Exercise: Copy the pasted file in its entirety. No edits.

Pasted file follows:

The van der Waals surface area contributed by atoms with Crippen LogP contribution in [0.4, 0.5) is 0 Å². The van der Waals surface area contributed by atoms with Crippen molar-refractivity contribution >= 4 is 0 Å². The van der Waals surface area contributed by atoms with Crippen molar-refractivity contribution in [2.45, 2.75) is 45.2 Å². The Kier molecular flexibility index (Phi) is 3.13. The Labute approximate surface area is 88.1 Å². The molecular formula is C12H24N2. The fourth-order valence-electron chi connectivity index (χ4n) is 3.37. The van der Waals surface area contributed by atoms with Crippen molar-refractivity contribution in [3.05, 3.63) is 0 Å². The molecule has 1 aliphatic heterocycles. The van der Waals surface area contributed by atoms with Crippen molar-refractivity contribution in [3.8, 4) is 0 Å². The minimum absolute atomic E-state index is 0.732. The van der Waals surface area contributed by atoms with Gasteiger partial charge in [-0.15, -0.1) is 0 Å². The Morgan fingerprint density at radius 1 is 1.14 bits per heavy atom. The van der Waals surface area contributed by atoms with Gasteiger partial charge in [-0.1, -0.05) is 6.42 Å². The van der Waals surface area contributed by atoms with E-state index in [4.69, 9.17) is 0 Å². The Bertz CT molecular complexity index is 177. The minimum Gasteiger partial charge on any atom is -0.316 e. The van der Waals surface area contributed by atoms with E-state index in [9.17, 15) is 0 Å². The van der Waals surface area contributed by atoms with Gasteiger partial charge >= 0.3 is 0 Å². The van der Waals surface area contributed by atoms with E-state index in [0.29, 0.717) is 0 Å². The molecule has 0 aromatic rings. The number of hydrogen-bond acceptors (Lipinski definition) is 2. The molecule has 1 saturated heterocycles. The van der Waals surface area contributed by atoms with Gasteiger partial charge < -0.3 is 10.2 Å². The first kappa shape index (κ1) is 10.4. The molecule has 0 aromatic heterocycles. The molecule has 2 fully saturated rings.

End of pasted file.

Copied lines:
The van der Waals surface area contributed by atoms with Crippen LogP contribution in [0.4, 0.5) is 0 Å². The van der Waals surface area contributed by atoms with Crippen molar-refractivity contribution >= 4 is 0 Å². The van der Waals surface area contributed by atoms with Crippen molar-refractivity contribution in [2.45, 2.75) is 45.2 Å². The Kier molecular flexibility index (Phi) is 3.13. The Labute approximate surface area is 88.1 Å². The molecular formula is C12H24N2. The fourth-order valence-electron chi connectivity index (χ4n) is 3.37. The van der Waals surface area contributed by atoms with Crippen molar-refractivity contribution in [3.05, 3.63) is 0 Å². The molecule has 1 aliphatic heterocycles. The van der Waals surface area contributed by atoms with Crippen molar-refractivity contribution in [3.8, 4) is 0 Å². The minimum absolute atomic E-state index is 0.732. The van der Waals surface area contributed by atoms with Gasteiger partial charge in [-0.15, -0.1) is 0 Å². The Morgan fingerprint density at radius 1 is 1.14 bits per heavy atom. The van der Waals surface area contributed by atoms with Gasteiger partial charge in [-0.1, -0.05) is 6.42 Å². The van der Waals surface area contributed by atoms with E-state index in [4.69, 9.17) is 0 Å². The Bertz CT molecular complexity index is 177. The minimum Gasteiger partial charge on any atom is -0.316 e. The van der Waals surface area contributed by atoms with E-state index in [9.17, 15) is 0 Å². The van der Waals surface area contributed by atoms with Gasteiger partial charge >= 0.3 is 0 Å². The van der Waals surface area contributed by atoms with E-state index in [0.29, 0.717) is 0 Å². The molecule has 0 aromatic rings. The number of hydrogen-bond acceptors (Lipinski definition) is 2. The molecule has 1 saturated heterocycles. The van der Waals surface area contributed by atoms with Gasteiger partial charge < -0.3 is 10.2 Å². The first kappa shape index (κ1) is 10.4. The molecule has 0 aromatic heterocycles. The molecule has 2 fully saturated rings.